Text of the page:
Our People
We recognize that our people are our energy. AES people set the foundation to achieve the Company’s long-term goals. The energy our people bring to their work makes everything possible and we know we need to have the right people in the right place at the right time to meet the Company’s commitments and sustain our success. Our comprehensive approach to attracting, developing and energizing our talented workforce around the world helps our people develop to their fullest potential.

Employee Development. Our global talent management strategy enables us to help people reach their potential at AES. The ACE Academy for Talent Development, our talent management framework, provides the tools and experiences needed for our employees to grow their professional skill set, evolve their leadership competencies and take their career to the next level. Every year, AES employees receive training and development related to competencies essential to the Company’s business, such as leadership, compliance, safety and technical training. Training and development programs are provided through formal classroom instruction, online resources and on-the-job leaning opportunities.

Diversity. We are a diverse and inclusive Company and our employees are actively encouraged and empowered to share their perspectives. As a global company, the diversity of our employees - in race, ethnicity, culture, gender, sexual orientation, perspective and experience (among others) - is essential to our ability to continue to grow and succeed in worldwide markets.

We have a long-standing commitment to our employees to create a business working environment that fosters engagement through personal innovation, achievement, wellness, advancement and training/development opportunities, promoting health and safety, and investments in their communities. These efforts culminate in creating a business culture of achievement and loyalty that enables us to minimize turnover in our global workforce and succeed in competitive and challenging marketplaces.

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Additional Governance Matters

AES Code of Business Conduct and Corporate Governance Guidelines
Our Code of Conduct and Corporate Governance Guidelines have been adopted by the Board. The Code of Conduct is intended to govern, as a requirement of employment the actions of everyone who works at AES, including employees of AES’s subsidiaries and affiliates and our Directors. The Code of Conduct and the Corporate Governance Guidelines can be located in their entirety on the Company’s website (https://www.aes.com). Any person may obtain a copy of the Code of Conduct or the Corporate Governance Guidelines without charge by making a written request to: Office of the Corporate Secretary, The AES Corporation, 4300 Wilson Boulevard, Arlington, VA 22203. If any amendments to, or waivers from, the Code of Conduct are made, we will disclose such amendments or waivers on our website (https://www.aes.com).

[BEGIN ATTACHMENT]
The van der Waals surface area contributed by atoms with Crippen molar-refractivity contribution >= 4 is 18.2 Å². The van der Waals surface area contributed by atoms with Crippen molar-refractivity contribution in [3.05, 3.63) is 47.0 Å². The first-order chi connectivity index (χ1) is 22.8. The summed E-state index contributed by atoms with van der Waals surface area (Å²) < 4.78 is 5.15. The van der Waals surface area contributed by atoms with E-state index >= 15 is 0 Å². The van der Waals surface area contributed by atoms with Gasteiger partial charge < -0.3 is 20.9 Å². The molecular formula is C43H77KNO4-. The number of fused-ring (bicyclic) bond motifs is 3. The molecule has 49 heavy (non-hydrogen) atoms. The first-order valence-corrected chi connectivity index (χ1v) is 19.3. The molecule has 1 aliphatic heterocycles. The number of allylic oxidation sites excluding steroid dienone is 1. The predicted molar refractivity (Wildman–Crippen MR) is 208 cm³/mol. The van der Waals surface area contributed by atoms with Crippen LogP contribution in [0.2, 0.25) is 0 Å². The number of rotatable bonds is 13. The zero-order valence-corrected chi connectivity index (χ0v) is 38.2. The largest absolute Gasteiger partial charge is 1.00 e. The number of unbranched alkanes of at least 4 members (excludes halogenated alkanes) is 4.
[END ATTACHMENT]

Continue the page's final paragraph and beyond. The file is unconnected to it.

Related Person Policies and Procedures

Our Governance Committee has adopted a Related Person Transaction Policy, which sets forth the procedures for the review, approval or ratification of any transaction involving an amount in excess of $120,000 in which the Company participates and any Director or Executive Officer of the Company, any Director nominee, any person who is the beneficial owner of more than 5% of the Company’s common stock, or any immediate family members of the foregoing (each, a “Related Person”), has a material interest as contemplated by Item 404(a) of Regulation S-K (“Related Person Transactions”). Under this policy, prior to entering into, or amending a potential Related Person Transaction, the Related Person or applicable business unit leader must notify the General Counsel who will assess whether the transaction is a Related Person Transaction. If the General Counsel determines that a transaction is a Related Person Transaction, the details of the transaction will be submitted to the Audit Committee for review. The Audit Committee will either approve or reject it after taking into account factors including, but not limited to, the following:

the benefits to the Company;
the materiality and character of the Related Person’s direct or indirect interest, and the actual or apparent conflict of interest of the Related Person;
the impact on a Director’s independence in the event the Related Person is a Director or a Director nominee, an immediate family member of a Director or a Director nominee or an entity in which a Director or a Director nominee is an Executive Officer, partner, or principal;
the commercial reasonableness of the Related Person Transaction and the availability of other sources for comparable products or services;
the terms of the Related Person Transaction;
the terms available to unrelated third parties or to employees generally;
any reputational risk the Related Person Transaction may pose to the Company; and
any other relevant information.